'Accessible pop music' isn’t the first phrase that comes to mind when one mentions Zola Jesus. Pop influences have always been apparent but rarely at the forefront of her work, with Nika Danilova instead preferring to swathe herself in layers of gothic ambience and industrial electronica. Whilst this aesthetic is still present and leaves the listener in no doubt as to the fact that Taiga is still very much a Zola Jesus record, it is also apparent that she has undergone a huge stylistic change. This is an album that is characterised by its size, a numbing abundance of big beats, huge brass sections and soaring vocals.
The opening title track greets you with ominous, haunting synths and a spine-tingling vocal line which, in true Zola Jesus style, are shrouded in darkness. These soon give way to a more industrial, hard hitting drum beat and epic brass section which leave the listener wanting more. Track two is entitled 'Dangerous Days' and is the album’s lead single and a definite highlight. This is where the pop focus really becomes apparent, with a steady four on the floor beat and incredibly catchy chorus which bathes the listener in warmth. One might even draw comparisons with Swedish pixie Robyn, though it undoubtedly possesses a foreboding which is characteristically Zola Jesus.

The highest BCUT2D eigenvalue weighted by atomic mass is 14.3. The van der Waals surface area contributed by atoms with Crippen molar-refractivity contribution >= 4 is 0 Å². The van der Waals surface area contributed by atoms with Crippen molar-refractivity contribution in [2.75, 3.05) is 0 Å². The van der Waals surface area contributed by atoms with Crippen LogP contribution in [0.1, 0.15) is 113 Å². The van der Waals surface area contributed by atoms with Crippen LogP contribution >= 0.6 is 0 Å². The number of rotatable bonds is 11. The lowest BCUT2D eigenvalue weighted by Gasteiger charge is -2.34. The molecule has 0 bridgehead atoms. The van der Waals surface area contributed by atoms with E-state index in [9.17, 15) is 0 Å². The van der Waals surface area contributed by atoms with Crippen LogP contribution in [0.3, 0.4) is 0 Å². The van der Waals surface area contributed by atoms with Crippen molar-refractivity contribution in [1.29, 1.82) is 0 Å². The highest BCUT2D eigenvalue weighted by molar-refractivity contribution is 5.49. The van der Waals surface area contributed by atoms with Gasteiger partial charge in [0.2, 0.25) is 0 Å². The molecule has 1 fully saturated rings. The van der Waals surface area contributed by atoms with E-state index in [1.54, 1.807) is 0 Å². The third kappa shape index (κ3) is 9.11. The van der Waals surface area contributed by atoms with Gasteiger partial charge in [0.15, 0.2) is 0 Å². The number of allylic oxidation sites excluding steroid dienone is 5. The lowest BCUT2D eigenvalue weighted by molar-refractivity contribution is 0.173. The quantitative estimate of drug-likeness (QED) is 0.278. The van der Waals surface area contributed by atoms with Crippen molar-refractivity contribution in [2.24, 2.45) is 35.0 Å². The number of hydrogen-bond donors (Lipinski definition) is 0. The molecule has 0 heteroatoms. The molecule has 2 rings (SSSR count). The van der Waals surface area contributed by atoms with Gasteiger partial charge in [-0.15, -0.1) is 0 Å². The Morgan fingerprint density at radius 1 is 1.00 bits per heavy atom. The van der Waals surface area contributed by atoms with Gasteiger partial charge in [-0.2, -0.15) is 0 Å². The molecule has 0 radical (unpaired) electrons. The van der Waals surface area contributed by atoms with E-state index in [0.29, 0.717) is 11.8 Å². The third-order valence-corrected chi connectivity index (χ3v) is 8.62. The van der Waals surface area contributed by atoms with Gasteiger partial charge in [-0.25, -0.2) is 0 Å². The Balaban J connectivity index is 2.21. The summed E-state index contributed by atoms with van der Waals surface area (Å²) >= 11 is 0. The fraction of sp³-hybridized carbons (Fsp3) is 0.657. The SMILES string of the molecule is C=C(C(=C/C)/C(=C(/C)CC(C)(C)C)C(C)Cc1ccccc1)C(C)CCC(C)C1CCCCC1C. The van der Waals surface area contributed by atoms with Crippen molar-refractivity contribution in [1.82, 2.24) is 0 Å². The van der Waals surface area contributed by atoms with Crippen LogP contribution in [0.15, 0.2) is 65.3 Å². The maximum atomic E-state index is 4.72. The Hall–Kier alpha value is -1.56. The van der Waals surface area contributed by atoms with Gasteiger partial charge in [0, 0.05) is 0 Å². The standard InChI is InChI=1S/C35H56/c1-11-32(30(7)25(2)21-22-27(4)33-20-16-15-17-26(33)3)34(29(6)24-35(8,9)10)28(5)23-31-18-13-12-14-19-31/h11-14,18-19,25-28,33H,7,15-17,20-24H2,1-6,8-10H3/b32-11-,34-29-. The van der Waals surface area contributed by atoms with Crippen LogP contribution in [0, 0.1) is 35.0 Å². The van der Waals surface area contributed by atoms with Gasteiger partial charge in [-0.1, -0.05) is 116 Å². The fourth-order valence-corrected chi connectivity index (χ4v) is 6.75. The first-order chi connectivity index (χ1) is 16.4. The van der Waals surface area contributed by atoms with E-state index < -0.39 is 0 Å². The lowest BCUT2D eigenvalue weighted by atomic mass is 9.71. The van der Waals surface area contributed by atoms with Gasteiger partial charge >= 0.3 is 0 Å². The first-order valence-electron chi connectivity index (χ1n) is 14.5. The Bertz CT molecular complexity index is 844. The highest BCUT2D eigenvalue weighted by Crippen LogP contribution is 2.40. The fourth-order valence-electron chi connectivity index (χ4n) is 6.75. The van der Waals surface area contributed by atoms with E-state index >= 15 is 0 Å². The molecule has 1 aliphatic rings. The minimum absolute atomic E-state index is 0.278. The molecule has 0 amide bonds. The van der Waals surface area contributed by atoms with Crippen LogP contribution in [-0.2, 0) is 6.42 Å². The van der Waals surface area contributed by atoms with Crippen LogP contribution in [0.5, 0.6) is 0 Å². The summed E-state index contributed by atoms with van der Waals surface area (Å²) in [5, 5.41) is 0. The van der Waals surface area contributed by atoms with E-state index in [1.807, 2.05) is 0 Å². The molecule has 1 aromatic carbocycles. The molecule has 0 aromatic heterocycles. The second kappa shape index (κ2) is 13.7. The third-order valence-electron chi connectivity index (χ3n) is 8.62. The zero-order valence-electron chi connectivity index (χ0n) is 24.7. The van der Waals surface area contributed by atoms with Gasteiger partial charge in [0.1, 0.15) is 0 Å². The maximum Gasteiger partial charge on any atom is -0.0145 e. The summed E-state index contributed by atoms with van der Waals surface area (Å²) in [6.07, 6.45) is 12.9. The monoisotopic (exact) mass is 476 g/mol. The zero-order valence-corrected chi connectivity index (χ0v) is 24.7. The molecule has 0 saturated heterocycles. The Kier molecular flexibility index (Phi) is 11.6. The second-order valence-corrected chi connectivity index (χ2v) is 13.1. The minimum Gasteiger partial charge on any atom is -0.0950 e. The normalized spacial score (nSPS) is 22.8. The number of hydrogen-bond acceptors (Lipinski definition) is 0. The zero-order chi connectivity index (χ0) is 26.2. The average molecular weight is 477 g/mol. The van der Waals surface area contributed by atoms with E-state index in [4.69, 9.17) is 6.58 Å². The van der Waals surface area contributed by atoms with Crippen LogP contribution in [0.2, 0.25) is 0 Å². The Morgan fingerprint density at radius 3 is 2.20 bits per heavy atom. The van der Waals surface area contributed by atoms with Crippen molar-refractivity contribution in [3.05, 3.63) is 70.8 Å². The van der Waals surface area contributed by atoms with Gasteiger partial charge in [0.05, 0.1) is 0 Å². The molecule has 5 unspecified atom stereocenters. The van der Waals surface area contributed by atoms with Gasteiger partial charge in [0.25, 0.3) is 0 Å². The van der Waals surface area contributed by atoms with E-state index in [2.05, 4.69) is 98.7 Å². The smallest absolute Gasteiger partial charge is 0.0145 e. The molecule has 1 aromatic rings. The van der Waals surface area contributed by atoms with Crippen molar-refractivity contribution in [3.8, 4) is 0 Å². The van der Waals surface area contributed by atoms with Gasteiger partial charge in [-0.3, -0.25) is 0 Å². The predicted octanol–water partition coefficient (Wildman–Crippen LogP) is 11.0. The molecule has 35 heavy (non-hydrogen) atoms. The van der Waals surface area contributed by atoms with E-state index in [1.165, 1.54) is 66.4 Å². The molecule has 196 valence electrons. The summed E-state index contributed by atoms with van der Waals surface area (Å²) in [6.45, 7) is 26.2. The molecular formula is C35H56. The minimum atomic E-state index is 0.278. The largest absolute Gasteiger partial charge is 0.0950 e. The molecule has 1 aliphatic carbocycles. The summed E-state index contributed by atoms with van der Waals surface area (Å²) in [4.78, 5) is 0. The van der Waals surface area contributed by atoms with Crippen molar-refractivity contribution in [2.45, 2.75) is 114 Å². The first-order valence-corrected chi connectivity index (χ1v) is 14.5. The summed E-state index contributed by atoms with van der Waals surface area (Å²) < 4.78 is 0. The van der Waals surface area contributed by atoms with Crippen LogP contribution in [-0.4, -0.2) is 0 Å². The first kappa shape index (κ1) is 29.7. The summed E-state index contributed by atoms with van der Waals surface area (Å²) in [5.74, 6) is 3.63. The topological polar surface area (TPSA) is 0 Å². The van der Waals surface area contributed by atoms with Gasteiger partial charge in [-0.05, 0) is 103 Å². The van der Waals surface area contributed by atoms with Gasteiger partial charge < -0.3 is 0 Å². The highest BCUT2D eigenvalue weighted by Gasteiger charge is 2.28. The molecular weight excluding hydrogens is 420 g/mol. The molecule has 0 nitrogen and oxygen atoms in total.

‘Dust’ is initially a much more reserved affair, dominated by a steady swinging rhythm which ambles along pleasantly. Towards the end of the track the tempo changes particularly abruptly and the ensuing cacophony of drums and vocals are particularly jarring, ruining what is an otherwise decent track. Track four, entitled ‘Hunger’ is another that sounds remarkably like a Scandi pop tune. This song has a huge, almost tribal sounding, percussion section which carry Nika’s otherwise angelic vocals effortlessly for the duration of the track. Once again the only real let down is a questionable middle eight which doesn’t appear to serve any real purpose.
‘Ego’ is a welcome break in the album with a glorious sounding string section that strongly compliments Nika’s awesome vocal ability. The complicated, overproduced rhythm sections have been ditched for this track and it works strongly in her favour. The album’s second half continues in much the same fashion as the first, with nothing particularly breaking the mould or jumping out. And by this point it is most certainly beginning to become tiring.
The final two tracks unexpectedly conduct themselves with a restraint that was not present in the first half of the record, and as such are refreshingly well executed. Sadly, however, this isn’t quite enough to make up for the earlier overproduction, and though Taiga ends on something of a high, in all it comes across as a wholly wasted opportunity that, with a few lessons in moderation and restraint, could have been something altogether more impressive.
5Jamie Prisk's Score